Sovereign-debt relief and its aftermath: The 1930s, the 1990s, the future?

Carmen M Reinhart, Christoph Trebesch 21 October 2014

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Since 2008 Europe has been mired in a combination of economic depression, financial crisis, and public and private debt overhangs. Greece was the first advanced economy to restructure its debt in more than a generation, and the ongoing depression in Europe’s periphery has already surpassed the economic collapse of the 1930s by some markers. In most advanced economies record private debt overhangs are unwinding only slowly, while the steady upward march in public debts continues largely unabated.

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Topics:  Economic history Financial markets International finance

Tags:  sovereign debt, crises, restructuring, sovereign debt crisis

Why DSGEs crash during crises

David F. Hendry, Grayham E. Mizon 18 June 2014

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In most aspects of their lives humans must plan forwards. They take decisions today that affect their future in complex interactions with the decisions of others. When taking such decisions, the available information is only ever a subset of the universe of past and present information, as no individual or group of individuals can be aware of all the relevant information. Hence, views or expectations about the future, relevant for their decisions, use a partial information set, formally expressed as a conditional expectation given the available information.

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Topics:  Macroeconomic policy

Tags:  crises, DSGE, law of iterated expectations

Restructuring sovereign debt, 1950–2010: From process to outcomes

Udaibir S Das, Michael G. Papaioannou, Christoph Trebesch 28 November 2012

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Reinhart and Rogoff (2009) provide an impressive account of the history of sovereign debt crises over the past 200 years. However, they do not discuss the patterns of crisis resolution in detail. How frequent are sovereign debt restructurings? What amounts have been restructured? How long does it take to restructure sovereign bonds or loans? What are the typical pitfalls in the restructuring process (creditor litigation or holdouts)? How do governments communicate with their creditor banks and bondholders? What is the scope of debt relief, or 'haircuts', in past restructurings?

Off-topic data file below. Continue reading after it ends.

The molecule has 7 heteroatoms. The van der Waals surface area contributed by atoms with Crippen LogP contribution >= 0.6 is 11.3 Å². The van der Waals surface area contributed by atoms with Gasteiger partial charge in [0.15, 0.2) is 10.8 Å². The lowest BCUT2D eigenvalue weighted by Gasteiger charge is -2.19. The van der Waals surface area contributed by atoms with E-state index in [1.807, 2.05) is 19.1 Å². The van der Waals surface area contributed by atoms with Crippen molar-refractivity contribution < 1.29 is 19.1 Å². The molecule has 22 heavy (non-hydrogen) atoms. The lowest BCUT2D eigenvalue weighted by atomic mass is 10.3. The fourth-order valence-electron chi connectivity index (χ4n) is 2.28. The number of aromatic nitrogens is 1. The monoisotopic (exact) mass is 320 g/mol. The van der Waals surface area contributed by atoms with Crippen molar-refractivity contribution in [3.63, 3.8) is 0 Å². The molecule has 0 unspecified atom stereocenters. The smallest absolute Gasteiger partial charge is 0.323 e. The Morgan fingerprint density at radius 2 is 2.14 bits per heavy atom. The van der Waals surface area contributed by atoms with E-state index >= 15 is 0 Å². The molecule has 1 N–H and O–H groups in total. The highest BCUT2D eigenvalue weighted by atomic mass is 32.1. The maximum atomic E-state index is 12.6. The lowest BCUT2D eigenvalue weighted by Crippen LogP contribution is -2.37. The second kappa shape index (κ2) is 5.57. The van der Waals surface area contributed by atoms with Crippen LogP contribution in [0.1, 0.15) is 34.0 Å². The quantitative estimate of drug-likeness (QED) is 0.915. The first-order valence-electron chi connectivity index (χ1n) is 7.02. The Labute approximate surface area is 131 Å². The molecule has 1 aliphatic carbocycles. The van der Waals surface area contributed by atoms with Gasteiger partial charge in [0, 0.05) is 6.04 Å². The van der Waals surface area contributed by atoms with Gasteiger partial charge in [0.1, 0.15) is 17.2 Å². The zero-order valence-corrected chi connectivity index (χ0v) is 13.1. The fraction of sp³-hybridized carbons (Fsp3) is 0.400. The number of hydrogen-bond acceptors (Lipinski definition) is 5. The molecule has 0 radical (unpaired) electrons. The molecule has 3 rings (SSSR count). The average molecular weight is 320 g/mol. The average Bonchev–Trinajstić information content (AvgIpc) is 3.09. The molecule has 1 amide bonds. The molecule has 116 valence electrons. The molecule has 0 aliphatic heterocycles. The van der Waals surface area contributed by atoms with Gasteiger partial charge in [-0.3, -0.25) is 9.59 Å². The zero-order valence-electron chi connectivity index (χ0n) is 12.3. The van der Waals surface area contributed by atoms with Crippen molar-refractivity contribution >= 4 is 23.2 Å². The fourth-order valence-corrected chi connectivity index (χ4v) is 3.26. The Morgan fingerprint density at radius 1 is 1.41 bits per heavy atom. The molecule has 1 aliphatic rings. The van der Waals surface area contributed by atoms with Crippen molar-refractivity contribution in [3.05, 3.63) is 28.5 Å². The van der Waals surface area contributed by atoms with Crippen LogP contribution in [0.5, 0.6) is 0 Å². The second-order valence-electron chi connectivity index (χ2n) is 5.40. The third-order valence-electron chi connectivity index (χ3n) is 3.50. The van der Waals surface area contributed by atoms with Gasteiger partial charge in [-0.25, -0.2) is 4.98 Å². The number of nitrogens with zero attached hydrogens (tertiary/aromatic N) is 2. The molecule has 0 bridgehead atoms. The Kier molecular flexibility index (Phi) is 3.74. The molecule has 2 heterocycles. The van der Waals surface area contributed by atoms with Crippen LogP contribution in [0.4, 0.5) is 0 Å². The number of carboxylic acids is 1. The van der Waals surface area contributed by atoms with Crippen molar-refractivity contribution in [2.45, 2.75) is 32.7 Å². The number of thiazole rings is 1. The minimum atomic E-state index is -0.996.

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Topics:  International finance

Tags:  sovereign debt, crises, restructuring

Precautionary savings in the Great Recession

Ashoka Mody, Damiano Sandri, Franziska Ohnsorge 22 February 2012

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A key feature of the Great Recession was a striking increase in uncertainty. The volatility of real GDP increased (left chart in Figure 1) and, at the same time, the higher unemployment rate raised the risks of job losses, longer unemployment durations, and, hence, of severe reductions in income (see Carroll 1992 for a similar interpretation of unemployment rates). These developments stood in marked contrast to the immediately preceding years of apparent tranquility, often characterised as the Great Moderation.

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Topics:  Macroeconomic policy

Tags:  OECD, crises, savings

Political constraints in the aftermath of financial crises

Francesco Trebbi, Atif Mian, Amir Sufi 21 February 2012

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Financial crises of all colours (banking, currency, inflation, or debt crises) leave deep marks on an economy. Deep economic contractions, both in output and employment, are systematic in the interim and in the aftermath of financial crises, as thoroughly documented in research by Reinhart and Rogoff (2009) and Reinhart and Reinhart (2010).

Sustained waves of volatility, often resulting in secondary crises (e.g. debt crises following banking crashes), are almost the norm in the post-crisis period (Reinhart and Rogoff 2011).

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Topics:  Politics and economics

Tags:  reforms, crises, inequalities

Labour markets on the verge of a regulation crisis

Giuseppe Bertola 26 May 2009

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Unemployment is now just about the same in France and the Eurozone as a whole (8.8%) and in the US (8.9%). This is a rather unusual coincidence. The trends in Figure 1 show that in the 1960s unemployment in France (and other European countries) was much lower than in the US. It rose steadily in the 1970s, driven by the interaction of shocks and institutional features (Blanchard, 2006), reached the US level in the early 1980s and remained higher, only starting to descend in the 1990s.

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Topics:  Labour markets

Tags:  unemployment, regulation, crises

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